The overall findings of this review do not allow for the synthesis of any evidence regarding precision prescription. Studies have found that exercises reduce pain and disability in people with CLBP without changing physiological measures such as strength, endurance, or flexibility [64]. Prescribing active exercise therapies as an effective treatment for CLBP may be done due to their potential for improving pain, physical function, muscle strength, and mental health, as there is limited evidence to support the prescription of one type of exercise over another based on indications. For example, previous studies have shown that exercise programmes that target strength and movement are equally effective [65]. While studies have conducted abundant literature on the efficacy of strength training [10, 66], they have found mixed support for aerobic exercises [67]. A systematic analysis of 43 clinical trials concluded that interventions involving muscle strengthening showed significantly greater efficacy in promoting functional improvements compared to other active approaches [68]. A network meta-analysis concluded that Pilates, stabilisation/motor control, resistance training, and aerobic exercise training are the most effective treatments based on low-quality evidence for the outcomes of interest [10]. Another network meta-analysis [69] concluded that Pilates, McKenzie therapy, and functional restoration were more effective than other types of exercise treatment in reducing pain and functional limitations. However, the authors recommended encouraging people with CLBP to perform the exercises they enjoy.

The Guide to Physical Therapist Practice acknowledges that categorising patients according to clusters of signs and symptoms is the major objective of the diagnostic procedure [70]. Clinicians believed that classifying patients with CLBP into homogeneous subgroups would help them to receive individualised treatment [47] and avoid the problems that arise from providing the same treatments to a group of patients with different needs. However, it is worth noting that clinicians were able to classify individuals with low back pain in fewer than 10% of cases [71], and a systematic review concluded that treatment-based subgroup analyses have low credibility [72].

Patient recruitment has been found to influence the results of exercise as a confounding factor. Studies have found that people who actively seek treatment for LBP better represent the population with LBP compared to when patients are recruited from the community [32]. Moreover, clinicians face a challenge in determining the precise number of sessions due to the observed trend of an increase in the treatment effect size with each additional exercise session [73]. Contrary to popular belief, studies have shown that higher dosages of exercises do not necessarily lead to better outcomes in musculoskeletal rehabilitation [66, 74].

Recent studies have confirmed that exercise interventions are designed to temporarily aggravate patients’ pain and symptoms, as no relationship between pain and tissue damage has been identified [75, 76]. Studies speculate that these treatments redefine the meaning of pain [77] and reduce the overall sensitivity of the central nervous system [76, 77]. Another systematic review suggested no relation between pain modulation and exercises, despite touting exercise-induced endogenous analgesia effects and activation of spinal inhibitory mechanisms as reasons for pain reduction [78, 79]. On the other hand, Van Oosterwijck et al. [80] reported dysfunction of endogenous analgesia in patients with musculoskeletal pain and recommended that patients exercise non-painful body parts [81]. When prescribing ‘exercises in pain,’ the clinician must provide an appropriate recovery period [82].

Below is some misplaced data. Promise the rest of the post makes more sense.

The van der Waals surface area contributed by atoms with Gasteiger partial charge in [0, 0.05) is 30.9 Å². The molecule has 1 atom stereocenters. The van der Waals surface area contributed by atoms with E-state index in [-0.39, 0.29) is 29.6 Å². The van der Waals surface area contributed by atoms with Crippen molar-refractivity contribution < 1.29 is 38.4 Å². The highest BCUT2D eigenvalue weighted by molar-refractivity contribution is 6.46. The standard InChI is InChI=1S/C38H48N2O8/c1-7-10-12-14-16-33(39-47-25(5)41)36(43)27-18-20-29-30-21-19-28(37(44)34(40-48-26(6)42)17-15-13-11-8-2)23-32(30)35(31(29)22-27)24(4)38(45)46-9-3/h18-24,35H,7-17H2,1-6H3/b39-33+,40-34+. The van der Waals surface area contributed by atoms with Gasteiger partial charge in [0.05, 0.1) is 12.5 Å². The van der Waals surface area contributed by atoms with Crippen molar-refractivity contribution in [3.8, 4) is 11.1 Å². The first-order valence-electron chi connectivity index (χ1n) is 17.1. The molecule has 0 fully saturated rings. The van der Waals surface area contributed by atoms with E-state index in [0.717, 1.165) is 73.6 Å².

The review’s main limitation is that it only searched for selected exercises. We have another limitation in that this narrative review allowed us to highlight the state of the literature for the selected objectives, and we did not statistically weigh the included studies. However, we hope clinicians will gain an understanding of the different exercises discussed through the results of this study. The review showed a lack of large, high-quality randomised trials. The majority of the published studies were shown to have a high risk of bias [83], with suboptimal or poor reporting of exercise prescriptions or dosages [84]. A study seeking to determine the primary therapeutic objectives of exercise for CLBP concluded that exercise interventions should explicitly outline their treatment goals, which may include enhancing functionality, improving quality of life, alleviating pain, addressing patient-specific objectives, mitigating fear associated with movement [85]. Studies should further prioritise investigating the mediating effects of exercises that align with the proposed mechanisms of their action and assessing their cost-effectiveness. This will help gain a more comprehensive understanding of the underlying reasons for the efficacy of exercise in CLBP. Emerging evidence suggests that structures in the lower back can cause structural and functional alterations in the cerebral cortex, leading to CLBP [86]. Researchers may consider the neuroplastic behaviour of the nervous system in future studies and develop exercise recommendations based on cortical responses while administering exercises [87].


From the results of the review, it may be safely assumed that more research is required for the development of effective exercise programmes. As exercise prescriptions have the power to either build up or destroy the patient’s demonization about the relationship between pain and activity, exercise prescriptions may be carefully constructed to ensure patient adherence. If the clinicians are not confident regarding the type and dosage of exercise prescription, the approach may be based on patient preference, and patients may be permitted to self-select their dosages or may be encouraged to work at lower intensities.

Availability of data and materials

Not applicable.



Chronic low back pain


Low back pain


Patient/population, intervention, comparison and outcomes


Medical Subject Headings


Frequency, Intensity, Time, Type, Volume, and Progression


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Conceptualization: SG. Methodology: SG and ARK. Formal analysis and investigation: SG, ARK, and AK. Writing: SG. Writing—review and editing: All authors read and approved the final manuscript.

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Ganesh, G.S., Khan, A.R., Das, S. et al. Prescription of therapeutic exercise for chronic low back pain management: a narrative review. Bull Fac Phys Ther 28, 47 (2023).